British conductor Nicholas McGegan celebrates his 'Beatle' birthday today (64, that is). To mark the occasion, he recalls how he first fell in love with opera. It came by way of a newfangled record player and one heavenly Mozart recording. Remember when the operatic light bulb first sparked for you? Tell us about it in the comments section, or on Facebook or Twitter.
It is England, 1955 and I am five years old. Churchill had recently resigned as prime minister and we had just stopped having ration books.
Not that those great events really concerned me; much more important in my small world was that my parents bought a new gramophone. We were already rather hip as we owned one of the few televisions in the street. It was the size and shape of a dumpy fridge and took ages to warm up. The year before, we had watched Churchill's 80th birthday festivities; it is one of my earliest memories. All the neighbors came and it certainly must have made a welcome change from watching the radio as we did back then.
The gramophone was also a technological wonder as it could hold more than one LP at a time. To celebrate this marvel, my parents bought Herbert von Karajan's recording of Mozart's The Marriage of Figaro. It came on three LPs and you only had to flip the discs once (the first LP had sides 1 and 6 and so on). Of course I found flipping the discs and all the associated clicks and whirrings great fun. As for opera, I'd not seen one. I had no idea of the story and, as the recitatives were all cut, it would have been hard to work it out even if I had I known any Italian.
However, it wasn't long before I was beguiled by the music and I have remained so ever since. The cast included George London, Elisabeth Schwarzkopf and the incomparable Irmgard Seefried, none of whom have ever been bettered in their respective roles. Seefried's performance of "Deh, vieni non tardar" is still my favorite recording of my favorite piece in the world. In a charming way it manages to sound both a little old-fashioned and very modern at the same time: She uses subtle portamenti that are rarely heard today but the orchestral winds play without vibrato, something now associated with the period instrument movement.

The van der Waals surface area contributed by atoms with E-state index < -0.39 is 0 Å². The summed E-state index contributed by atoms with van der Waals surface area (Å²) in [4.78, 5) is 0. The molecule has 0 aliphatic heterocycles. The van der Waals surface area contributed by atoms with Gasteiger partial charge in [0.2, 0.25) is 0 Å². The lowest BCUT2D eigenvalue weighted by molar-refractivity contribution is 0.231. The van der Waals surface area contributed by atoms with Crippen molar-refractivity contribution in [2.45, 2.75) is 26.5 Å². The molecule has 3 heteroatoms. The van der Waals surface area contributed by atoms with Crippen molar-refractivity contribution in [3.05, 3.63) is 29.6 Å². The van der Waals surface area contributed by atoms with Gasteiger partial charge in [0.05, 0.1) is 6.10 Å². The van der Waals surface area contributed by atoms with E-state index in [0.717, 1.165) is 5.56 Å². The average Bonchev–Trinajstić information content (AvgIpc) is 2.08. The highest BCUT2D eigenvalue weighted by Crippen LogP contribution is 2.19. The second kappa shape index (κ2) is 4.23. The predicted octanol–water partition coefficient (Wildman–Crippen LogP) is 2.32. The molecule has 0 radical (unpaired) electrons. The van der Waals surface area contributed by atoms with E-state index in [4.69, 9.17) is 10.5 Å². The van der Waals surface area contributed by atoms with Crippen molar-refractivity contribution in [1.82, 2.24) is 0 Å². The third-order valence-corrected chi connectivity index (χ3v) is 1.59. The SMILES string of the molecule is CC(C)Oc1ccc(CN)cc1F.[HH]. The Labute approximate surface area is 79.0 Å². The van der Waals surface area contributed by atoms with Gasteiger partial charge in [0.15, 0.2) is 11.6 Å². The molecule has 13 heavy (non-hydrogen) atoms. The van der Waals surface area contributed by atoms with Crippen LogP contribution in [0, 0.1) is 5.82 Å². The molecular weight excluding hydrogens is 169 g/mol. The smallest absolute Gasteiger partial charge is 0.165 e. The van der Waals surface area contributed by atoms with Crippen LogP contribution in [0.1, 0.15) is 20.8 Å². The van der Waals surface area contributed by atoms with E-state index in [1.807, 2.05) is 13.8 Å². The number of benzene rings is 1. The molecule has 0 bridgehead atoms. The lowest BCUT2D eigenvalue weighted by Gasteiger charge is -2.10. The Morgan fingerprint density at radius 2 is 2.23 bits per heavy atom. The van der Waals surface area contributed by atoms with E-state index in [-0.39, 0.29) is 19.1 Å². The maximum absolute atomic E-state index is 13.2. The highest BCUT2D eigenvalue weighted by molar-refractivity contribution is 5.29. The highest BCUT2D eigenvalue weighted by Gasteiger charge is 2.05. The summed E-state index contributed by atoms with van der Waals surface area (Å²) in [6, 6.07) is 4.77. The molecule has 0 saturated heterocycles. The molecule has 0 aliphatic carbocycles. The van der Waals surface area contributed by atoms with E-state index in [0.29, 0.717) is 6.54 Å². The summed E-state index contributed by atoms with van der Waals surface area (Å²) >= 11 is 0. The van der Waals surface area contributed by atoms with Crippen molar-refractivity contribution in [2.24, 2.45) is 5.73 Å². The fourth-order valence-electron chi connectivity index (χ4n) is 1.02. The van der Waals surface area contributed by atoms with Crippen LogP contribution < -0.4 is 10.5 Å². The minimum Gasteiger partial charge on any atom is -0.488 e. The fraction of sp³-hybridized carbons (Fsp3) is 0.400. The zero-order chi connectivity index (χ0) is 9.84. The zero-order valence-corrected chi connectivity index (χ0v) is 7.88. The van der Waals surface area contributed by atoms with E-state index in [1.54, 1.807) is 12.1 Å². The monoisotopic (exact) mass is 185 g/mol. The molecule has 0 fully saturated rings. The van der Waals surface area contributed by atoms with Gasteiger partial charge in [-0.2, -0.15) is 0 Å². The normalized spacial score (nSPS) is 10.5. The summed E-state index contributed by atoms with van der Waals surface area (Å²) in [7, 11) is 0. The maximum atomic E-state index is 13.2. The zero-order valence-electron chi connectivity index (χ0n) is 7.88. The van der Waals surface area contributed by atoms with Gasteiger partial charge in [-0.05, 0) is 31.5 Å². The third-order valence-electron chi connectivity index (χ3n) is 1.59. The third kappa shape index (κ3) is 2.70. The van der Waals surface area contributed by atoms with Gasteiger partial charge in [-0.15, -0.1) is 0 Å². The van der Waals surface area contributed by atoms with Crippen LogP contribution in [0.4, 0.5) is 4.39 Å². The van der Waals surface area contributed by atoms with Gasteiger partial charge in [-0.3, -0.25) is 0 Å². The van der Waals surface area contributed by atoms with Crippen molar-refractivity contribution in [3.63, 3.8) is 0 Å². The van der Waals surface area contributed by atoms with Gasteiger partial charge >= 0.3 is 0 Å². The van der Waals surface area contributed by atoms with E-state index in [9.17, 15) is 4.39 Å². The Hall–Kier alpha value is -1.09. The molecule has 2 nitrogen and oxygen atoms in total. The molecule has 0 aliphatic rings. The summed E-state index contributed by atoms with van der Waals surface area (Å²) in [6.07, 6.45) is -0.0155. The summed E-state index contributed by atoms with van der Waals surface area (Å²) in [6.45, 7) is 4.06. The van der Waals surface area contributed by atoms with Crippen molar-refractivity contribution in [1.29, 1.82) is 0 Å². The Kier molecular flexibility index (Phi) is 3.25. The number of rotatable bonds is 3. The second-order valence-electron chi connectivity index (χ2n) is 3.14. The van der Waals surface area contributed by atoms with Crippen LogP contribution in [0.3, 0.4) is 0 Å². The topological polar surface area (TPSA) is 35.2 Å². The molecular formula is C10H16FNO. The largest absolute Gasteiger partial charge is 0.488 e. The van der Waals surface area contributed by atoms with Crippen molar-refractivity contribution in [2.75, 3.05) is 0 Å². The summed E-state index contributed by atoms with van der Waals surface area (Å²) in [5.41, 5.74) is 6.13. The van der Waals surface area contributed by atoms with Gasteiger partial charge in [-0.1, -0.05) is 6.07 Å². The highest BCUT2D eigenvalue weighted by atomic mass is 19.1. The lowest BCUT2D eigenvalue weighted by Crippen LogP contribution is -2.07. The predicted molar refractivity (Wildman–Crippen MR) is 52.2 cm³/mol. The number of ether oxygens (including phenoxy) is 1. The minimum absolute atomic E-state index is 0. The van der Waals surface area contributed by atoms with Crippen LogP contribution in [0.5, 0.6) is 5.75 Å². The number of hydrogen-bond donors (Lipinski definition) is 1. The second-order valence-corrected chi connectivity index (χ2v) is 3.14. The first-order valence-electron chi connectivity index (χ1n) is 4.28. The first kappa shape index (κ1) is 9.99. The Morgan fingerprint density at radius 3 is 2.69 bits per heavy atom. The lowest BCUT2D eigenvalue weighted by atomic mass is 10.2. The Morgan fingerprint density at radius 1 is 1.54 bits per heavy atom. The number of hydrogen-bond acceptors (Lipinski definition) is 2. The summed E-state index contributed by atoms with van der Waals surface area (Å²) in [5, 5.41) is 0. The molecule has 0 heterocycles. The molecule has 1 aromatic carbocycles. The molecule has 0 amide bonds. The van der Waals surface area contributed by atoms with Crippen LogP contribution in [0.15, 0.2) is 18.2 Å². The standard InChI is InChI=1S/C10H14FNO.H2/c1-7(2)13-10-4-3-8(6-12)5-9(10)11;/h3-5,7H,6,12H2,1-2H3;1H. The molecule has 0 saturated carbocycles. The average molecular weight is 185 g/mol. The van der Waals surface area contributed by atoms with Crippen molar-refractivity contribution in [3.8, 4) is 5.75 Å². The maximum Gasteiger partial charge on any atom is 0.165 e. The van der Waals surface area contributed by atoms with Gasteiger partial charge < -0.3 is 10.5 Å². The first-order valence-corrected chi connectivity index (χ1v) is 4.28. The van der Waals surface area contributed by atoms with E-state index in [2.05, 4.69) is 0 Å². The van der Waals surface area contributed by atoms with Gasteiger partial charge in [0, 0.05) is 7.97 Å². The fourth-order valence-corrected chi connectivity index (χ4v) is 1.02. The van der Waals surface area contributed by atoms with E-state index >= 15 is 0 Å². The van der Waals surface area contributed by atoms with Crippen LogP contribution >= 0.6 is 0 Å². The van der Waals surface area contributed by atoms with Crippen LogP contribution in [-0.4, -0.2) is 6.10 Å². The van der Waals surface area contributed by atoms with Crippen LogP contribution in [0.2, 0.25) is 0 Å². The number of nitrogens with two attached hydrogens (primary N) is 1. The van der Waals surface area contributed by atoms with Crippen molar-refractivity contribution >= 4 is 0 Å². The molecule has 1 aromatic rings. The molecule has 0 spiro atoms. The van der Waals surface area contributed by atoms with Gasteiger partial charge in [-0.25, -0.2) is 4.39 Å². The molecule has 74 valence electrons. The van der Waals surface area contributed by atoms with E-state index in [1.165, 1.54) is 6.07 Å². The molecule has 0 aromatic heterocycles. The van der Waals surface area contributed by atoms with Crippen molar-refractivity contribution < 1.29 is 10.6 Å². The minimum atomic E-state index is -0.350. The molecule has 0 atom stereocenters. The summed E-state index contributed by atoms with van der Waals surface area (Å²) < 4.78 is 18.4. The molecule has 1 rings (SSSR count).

In the early '60s I was lucky enough to meet both Seefried and Schwartzkopf when they came to give recitals in Nottingham, where I then lived. For the Seefried recital, I even got to turn the pianist's pages. She was charming both onstage and off, and afterwards I blushed and gushed my love for her peerless singing of Susanna in that ideal recording of what for me is the most perfect of all operas.
(Nicholas McGegan is music director of the Philharmonia Baroque Orchestra, principal guest conductor of the Pasadena Symphony and artist-in-association with Australia's Adelaide Symphony Orchestra.)
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